It hasn't taken long for questions about the various parts of the Audrey Seiler story to go mainstream:

Police described the suspect as a white male in his late 20s to early 30s, with a longish rectangular head and chubby cheeks, a prominent chin, a long fleshy nose, and a small mouth with downturned corners. The suspect is about 5'10 or 5'11, with a stocky build, police said.

Yesterday he was 6' tall and skinny.

A law enforcement source outside the Madison Police Department who is familiar with the case said Thursday, "I can't go anywhere in this city without hearing someone say, based on what I've heard, this doesn't make sense. If it doesn't make sense to the average citizen, you can imagine where law enforcement is."


The source said Madison police burned themselves by jumping to conclusions in previous cases, such as the "Patty" rape case, and do not want to repeat the mistake. "They just can't expose themselves, considering what they've just gone through," the source said.

In that case, police in 1997 accused a Madison woman known as "Patty" of making up a story about being sexually assaulted. Later DNA evidence identified a state prisoner as the suspect, and Joseph Bong was convicted of the rape after a weeklong trial in March.

Meanwhile, local affiliates are reporting tonight that the woman who first noticed Seiler walking around in the marsh had also seen her walking out there alone the day before:

The Department of Revenue employee who called police after discovering Audrey in a marshy area near her office yesterday, is not talking to the media, but some who work with her have indicated Seiler may have been spotted in the same area on both Monday and Tuesday.

My own theory may be too callous for public consumption.

UPDATE [04:02:08:52] - The Wisconsin State Journal has a story out headlined "Police: No reason to think Seiler story made up," which means the possibility is at least being discussed; Seiler's parents have denied that she has a history of drug problems or mental illness.

posted by Aaron S. Veenstra
Around Madison ... Permalink



If you follow the national news, you probably know that a University of Wisconsin student disappeared last Saturday. She was one of about 100,000 missing persons in the country, but managed to become an important news item on at least two networks by the beginning of the week.

I saw a news van from St. Paul, MN, parked outside her apartment building yesterday around 1:00 and took a picture of it so I could do a post about watching this local story go national from the inside. For some reason my spycam didn't actually capture the picture, but it didn't matter: She was found right around the time I was passing the truck.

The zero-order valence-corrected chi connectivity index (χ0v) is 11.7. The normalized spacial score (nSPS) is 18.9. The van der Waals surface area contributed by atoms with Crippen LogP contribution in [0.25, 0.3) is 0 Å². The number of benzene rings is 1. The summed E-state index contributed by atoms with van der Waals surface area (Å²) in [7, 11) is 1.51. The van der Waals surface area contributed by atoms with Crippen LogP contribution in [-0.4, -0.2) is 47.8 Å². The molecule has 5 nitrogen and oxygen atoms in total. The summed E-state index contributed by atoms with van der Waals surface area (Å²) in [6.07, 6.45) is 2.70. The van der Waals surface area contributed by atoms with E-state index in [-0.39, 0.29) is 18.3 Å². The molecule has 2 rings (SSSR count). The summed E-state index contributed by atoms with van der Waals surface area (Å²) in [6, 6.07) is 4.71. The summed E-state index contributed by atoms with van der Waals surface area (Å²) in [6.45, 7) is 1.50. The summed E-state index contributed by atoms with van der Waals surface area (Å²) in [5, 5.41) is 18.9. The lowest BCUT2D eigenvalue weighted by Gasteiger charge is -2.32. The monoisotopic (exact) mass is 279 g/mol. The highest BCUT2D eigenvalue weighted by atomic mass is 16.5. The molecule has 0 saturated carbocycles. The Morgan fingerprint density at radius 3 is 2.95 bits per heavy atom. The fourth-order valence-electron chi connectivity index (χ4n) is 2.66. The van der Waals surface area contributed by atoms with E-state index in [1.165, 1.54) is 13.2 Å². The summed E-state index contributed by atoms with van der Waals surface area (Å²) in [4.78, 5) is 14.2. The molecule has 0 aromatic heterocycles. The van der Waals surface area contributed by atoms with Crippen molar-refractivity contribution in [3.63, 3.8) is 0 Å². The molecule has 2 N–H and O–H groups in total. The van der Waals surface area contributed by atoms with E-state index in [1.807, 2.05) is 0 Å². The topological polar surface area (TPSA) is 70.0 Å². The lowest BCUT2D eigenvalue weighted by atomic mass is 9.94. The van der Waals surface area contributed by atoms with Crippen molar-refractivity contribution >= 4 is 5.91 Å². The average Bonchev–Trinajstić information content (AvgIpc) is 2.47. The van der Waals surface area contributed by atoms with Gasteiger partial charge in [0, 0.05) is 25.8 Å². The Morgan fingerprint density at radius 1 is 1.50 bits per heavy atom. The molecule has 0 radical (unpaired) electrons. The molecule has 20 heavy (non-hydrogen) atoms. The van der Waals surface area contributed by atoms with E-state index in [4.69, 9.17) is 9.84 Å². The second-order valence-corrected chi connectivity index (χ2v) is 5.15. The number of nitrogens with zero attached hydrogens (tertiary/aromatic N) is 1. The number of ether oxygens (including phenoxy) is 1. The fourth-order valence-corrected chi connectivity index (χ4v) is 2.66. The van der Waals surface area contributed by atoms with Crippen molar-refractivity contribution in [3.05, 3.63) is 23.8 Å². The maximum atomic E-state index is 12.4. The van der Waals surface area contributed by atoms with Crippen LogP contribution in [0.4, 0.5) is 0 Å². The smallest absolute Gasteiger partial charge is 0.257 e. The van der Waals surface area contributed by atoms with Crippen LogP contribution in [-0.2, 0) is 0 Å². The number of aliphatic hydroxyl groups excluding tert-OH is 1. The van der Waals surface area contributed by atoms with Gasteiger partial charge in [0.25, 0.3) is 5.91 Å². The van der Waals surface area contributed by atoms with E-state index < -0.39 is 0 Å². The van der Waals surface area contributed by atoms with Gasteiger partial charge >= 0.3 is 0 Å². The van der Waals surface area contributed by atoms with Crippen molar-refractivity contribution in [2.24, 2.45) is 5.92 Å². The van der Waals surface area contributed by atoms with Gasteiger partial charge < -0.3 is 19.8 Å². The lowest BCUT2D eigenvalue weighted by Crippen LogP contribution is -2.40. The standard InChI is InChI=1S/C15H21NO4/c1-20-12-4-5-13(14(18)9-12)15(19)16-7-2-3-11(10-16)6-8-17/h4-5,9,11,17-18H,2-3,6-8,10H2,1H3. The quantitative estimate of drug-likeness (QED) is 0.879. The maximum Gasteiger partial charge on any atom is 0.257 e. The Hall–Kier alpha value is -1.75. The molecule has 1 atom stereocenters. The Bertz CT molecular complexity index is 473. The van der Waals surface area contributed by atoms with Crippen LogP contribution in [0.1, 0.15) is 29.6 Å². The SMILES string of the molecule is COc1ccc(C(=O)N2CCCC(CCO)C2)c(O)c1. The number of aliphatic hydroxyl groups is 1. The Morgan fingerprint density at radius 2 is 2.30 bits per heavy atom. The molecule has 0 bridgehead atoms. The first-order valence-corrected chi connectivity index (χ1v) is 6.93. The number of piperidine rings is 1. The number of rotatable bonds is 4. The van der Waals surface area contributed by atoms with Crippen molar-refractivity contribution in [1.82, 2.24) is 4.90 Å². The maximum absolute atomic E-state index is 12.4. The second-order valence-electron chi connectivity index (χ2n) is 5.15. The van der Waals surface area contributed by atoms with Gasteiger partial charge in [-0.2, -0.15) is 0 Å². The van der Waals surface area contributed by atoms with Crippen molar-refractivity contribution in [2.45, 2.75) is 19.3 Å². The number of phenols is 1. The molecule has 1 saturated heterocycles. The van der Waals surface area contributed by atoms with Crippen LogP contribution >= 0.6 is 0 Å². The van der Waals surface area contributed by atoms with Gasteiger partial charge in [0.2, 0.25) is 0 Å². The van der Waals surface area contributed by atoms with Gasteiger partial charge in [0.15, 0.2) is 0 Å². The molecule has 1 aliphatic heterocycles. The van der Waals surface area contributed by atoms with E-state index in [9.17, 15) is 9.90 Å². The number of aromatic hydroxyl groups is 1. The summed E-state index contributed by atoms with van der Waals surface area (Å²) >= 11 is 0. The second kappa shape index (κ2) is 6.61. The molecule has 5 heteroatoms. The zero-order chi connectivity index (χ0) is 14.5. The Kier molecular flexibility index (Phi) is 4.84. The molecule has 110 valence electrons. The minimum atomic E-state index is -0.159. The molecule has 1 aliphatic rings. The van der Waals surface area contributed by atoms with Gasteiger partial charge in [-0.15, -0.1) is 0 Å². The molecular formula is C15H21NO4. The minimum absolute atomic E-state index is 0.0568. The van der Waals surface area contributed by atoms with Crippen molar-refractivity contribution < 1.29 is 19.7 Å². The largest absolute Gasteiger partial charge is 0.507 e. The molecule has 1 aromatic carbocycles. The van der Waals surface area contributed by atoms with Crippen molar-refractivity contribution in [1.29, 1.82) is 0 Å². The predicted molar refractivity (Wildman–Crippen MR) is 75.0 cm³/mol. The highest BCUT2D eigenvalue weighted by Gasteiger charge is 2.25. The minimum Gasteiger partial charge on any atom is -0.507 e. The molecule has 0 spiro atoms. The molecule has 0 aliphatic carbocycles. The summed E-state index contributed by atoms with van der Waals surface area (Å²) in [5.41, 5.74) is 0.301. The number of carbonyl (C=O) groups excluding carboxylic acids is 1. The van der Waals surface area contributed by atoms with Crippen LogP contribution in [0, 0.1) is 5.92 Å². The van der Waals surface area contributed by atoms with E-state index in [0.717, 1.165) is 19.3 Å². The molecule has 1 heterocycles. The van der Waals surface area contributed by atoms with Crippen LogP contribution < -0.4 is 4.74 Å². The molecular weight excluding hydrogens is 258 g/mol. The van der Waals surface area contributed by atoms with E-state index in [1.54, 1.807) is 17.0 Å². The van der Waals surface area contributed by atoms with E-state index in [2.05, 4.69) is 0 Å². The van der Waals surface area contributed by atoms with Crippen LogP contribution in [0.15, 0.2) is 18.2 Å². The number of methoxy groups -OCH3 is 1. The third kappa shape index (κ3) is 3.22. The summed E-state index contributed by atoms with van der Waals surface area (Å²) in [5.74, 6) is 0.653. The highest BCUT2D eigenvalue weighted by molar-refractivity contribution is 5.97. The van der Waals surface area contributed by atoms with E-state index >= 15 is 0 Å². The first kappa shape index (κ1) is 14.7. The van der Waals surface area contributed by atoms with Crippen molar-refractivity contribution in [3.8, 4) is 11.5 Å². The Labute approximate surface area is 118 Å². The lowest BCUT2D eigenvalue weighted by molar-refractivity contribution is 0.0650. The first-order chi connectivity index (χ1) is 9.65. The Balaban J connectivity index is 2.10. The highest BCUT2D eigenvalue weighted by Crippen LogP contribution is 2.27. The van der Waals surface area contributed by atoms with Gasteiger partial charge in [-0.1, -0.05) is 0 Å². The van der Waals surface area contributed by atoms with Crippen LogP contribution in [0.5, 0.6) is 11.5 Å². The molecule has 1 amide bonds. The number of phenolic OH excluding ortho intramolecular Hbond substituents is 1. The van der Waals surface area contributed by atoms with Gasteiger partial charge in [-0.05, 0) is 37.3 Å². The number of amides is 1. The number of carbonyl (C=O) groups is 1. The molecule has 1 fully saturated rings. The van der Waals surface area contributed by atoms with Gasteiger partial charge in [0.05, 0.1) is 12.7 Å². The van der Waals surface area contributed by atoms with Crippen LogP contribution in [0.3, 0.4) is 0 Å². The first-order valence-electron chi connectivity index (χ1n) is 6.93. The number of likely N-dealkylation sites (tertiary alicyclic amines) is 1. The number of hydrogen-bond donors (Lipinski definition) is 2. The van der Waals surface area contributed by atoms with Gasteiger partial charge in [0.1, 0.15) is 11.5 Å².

Click to read more

posted by Aaron S. Veenstra
Around Madison ... Permalink



I think it's clear by now that there will be no smoking gun for the Bush Administration, unless Bush himself is caught having shot someone. Somewhere between 40 and 45% of the country simply doesn't care and won't care before November. But today's Washington Post basically nails down the claim that the White House was interested in terrorism before the attacks, and their post hoc claims now are flat-out lies.

The speech was postponed in the chaos of the day, part of which Rice spent in a bunker. It mentioned terrorism, but did so in the context used in other Bush administration speeches in early 2001: as one of the dangers from rogue nations, such as Iraq, that might use weapons of terror, rather than from the cells of extremists now considered the main security threat to the United States.

The text also implicitly challenged the Clinton administration's policy, saying it did not do enough about the real threat -- long-range missiles.

"We need to worry about the suitcase bomb, the car bomb and the vial of sarin released in the subway," according to excerpts of the speech provided to The Washington Post. "[But] why put deadbolt locks on your doors and stock up on cans of mace and then decide to leave your windows open?"

The text of Rice's Sept. 11 speech, which was never delivered, broadly reflects Bush administration foreign policy pronouncements during the eight months leading to the attacks, according to a review of speeches, news conferences and media appearances. Although the administration did address terrorism, it devoted far more attention to pushing missile defense, a controversial idea both at home and abroad, the review shows.


"The president's commitment to fighting terrorism isn't measured by the number of speeches, but by the concrete actions taken to fight the threat," said James R. Wilkinson, deputy national security adviser for communications, when asked about the speech. "The first major foreign policy directive of this administration was the new strategy to eliminate al Qaeda that the White House ordered soon after taking office. It was eliminating al Qaeda, not missile defense, not Iraq, and not the [Anti-Ballistic Missile] Treaty," he said.